Visit to 1104 (Pendle) Squadron by Mrs Win Hutchings

Visit to 1104 (Pendle) Squadron by Mrs Win Hutchings , Niece of first Officer Commanding of 1104 (Pendle) Squadron,  Flight Lieutenant Harry Laycock

1104 (Pendle) Squadron were proud to receive Mrs Win Hutchings, nee Laycock, the niece of our first Officer Commanding.  She was accompanied by her daughter Jackie Grey and another great niece Monica Sutcliffe, who lives in Colne.  Mrs Hutchings was born in Brierfield and lived in Trawden for 16 years.  She and her daughter now live in Hampshire and were researching their family history and visiting relatives in the area.

During the visit our guests were given a tour of the Squadron and a briefing on the activities currently carried out by the Cadets on the Squadron. Many of the subjects taught today are similar to those that were taught back in 1941 when the Squadron was formed. Our visitors were particularly impressed with the The Laycock Memorial Trophy  which is presented annually to the Best Overall Cadet.

Laycock Trophy






The Laycock Trophy


“We were delighted to be able to visit the Squadron and were impressed by the young cadets and their officers who made us very welcome,” said Jackie Grey. “Uncle Harry was not only a distinguished pilot but also a humble and modest man who rarely spoke about his dangerous assignments.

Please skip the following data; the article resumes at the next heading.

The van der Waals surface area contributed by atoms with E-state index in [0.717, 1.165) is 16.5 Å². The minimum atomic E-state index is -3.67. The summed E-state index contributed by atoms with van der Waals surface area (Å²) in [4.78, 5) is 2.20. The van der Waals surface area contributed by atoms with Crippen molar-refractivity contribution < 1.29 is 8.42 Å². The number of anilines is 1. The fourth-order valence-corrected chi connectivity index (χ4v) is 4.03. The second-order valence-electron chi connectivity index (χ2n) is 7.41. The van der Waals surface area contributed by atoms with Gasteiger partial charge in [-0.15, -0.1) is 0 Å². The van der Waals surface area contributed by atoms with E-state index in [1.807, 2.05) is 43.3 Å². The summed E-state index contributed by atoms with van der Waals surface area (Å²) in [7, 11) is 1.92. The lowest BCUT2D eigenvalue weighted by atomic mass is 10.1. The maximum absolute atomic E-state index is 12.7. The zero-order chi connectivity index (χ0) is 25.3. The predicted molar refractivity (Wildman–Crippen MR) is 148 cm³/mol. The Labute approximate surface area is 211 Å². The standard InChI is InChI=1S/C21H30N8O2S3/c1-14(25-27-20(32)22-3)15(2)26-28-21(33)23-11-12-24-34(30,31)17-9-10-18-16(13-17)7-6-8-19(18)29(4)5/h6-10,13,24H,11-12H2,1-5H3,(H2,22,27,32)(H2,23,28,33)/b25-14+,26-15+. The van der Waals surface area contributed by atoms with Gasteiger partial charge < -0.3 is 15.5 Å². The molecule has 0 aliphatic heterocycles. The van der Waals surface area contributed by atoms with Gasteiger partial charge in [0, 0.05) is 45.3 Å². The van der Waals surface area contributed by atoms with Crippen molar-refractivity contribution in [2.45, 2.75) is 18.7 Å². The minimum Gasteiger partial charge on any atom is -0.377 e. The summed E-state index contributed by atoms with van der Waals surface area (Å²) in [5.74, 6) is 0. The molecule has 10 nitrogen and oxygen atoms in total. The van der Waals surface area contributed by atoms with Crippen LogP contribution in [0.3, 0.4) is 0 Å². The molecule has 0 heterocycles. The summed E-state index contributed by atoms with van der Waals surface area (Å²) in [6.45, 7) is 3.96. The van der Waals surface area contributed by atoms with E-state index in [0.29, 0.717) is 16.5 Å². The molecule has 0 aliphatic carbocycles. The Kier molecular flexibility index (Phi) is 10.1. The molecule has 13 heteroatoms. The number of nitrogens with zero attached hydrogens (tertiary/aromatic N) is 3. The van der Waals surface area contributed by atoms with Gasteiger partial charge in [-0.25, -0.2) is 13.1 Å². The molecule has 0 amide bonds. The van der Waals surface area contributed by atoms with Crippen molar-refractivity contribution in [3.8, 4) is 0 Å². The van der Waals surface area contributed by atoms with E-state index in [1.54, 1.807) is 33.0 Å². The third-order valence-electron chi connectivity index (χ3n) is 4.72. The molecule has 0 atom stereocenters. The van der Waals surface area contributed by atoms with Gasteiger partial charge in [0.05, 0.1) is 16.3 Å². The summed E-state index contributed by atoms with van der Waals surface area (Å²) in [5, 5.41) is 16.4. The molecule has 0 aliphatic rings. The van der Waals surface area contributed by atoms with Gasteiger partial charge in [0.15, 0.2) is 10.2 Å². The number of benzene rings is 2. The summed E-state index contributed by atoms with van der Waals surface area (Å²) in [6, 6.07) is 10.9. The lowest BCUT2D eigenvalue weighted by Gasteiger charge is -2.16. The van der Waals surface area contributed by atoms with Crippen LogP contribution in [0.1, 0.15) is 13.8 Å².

“We are immensely proud of him and were thrilled to discover the trophy named in his honour, as was his surviving son (also Harry) who followed him into a flying career and now lives in the USA.”

Cadets were then given a short talk on Flt Lt Laycock’s career, and shown letters written by him during his training in the Royal Flying Corps as well as a copy of his Service record. A resume of his career is as follows:

Harry Laycock was born in Trawden in 1896 and joined the 13th East Lancashire Regiment, rising to the rank of 2nd Lieutenant. In 1917 he transferred to the Royal Flying Corps (RFC) as a Reconnaissance pilot. This involved flying at very low level over the German lines to induce the Germans to reveal their positions by firing at the aircraft allowing Allied Gunners to adjust their sights.  In one month Harry was shot down 17 times and lived to tell the tale. In 1918 the RFC became the Royal Air Force from which he retired in 1924.

In 1926 he was called up again as a Reservist and in 1941 when the Air Training Corps was formed he was appointed as the first Officer Commanding 1104 Nelson Squadron.  He retained this position until 1957 when he died at the age of 61. He is buried in the Inghamite Cemetery in Wheatley Lane, Fence.

Mrs Hutchings followed in her uncle’s footsteps by joining the Women’s Auxiliary Air Force (WAAF) during World War 2 as a Radar Operator.

The evening concluded with a photograph of Mrs Hutchings and family holding the Trophy accompanied by Cadets and Staff from the Squadron.


Mrs Hutchings and 1104 Sqn Cadets









Mrs Hutchings, Family and Cadets  with The Laycock Trophy

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